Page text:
Bloomberg said four people with knowledge of the matter told them the Ghana Amalgamated Trust (GAT) will be receiving the funds from the Finance Ministry after dropping a plan to raise the money through a bond sale.
The people who asked to remain anonymous explained that the GHC2 billion debt issuance was abandoned after a court case challenging the legality of it soured investment appetite for the securities, they said.
The GAT was formed in January 2019 to help boost the capital base of five local banks that were not closed down as part of the regulator’s efforts to clean up the industry, because they were deemed well-managed.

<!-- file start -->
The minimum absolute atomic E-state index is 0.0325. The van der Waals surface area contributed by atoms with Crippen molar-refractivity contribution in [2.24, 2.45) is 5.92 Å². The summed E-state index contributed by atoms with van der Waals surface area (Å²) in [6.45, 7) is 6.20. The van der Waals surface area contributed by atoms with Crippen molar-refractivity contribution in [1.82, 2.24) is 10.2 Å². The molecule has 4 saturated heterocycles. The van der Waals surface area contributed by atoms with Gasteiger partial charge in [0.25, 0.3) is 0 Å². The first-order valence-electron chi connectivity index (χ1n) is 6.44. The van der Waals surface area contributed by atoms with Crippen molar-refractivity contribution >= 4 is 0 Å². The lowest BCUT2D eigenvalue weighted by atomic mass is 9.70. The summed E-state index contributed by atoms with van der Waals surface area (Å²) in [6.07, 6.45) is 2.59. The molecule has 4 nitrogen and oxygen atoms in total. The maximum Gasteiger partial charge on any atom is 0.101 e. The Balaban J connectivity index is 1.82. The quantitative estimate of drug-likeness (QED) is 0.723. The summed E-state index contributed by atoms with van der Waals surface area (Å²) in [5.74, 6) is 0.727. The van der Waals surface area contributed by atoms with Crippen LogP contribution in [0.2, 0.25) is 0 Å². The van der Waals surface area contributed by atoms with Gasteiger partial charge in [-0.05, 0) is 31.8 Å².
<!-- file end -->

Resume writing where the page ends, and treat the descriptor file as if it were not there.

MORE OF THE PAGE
Afterward the GAT announced a roadshow to market the debt. But an opposition Member of Parliament filed a suit in court in March to stop the process. The MP argued that using debt proceeds to buy shares in the banks would breach banking laws. The matter hasn’t yet been heard in court.
The Bank of Ghana started the sector clean-up in September 2017 as part of an effort to raise capital levels and improve governance in the industry. During this process banks in the country reduced from 34 to 24. The BoG said that in January, the government issued a total of about GHC12 billion in bonds to save some of the lenders.
The government structured the funding to GAT in the form of redeemable preference shares which are being held by state-owned National Trust Holding Co. as its nominee shareholder, according to the people.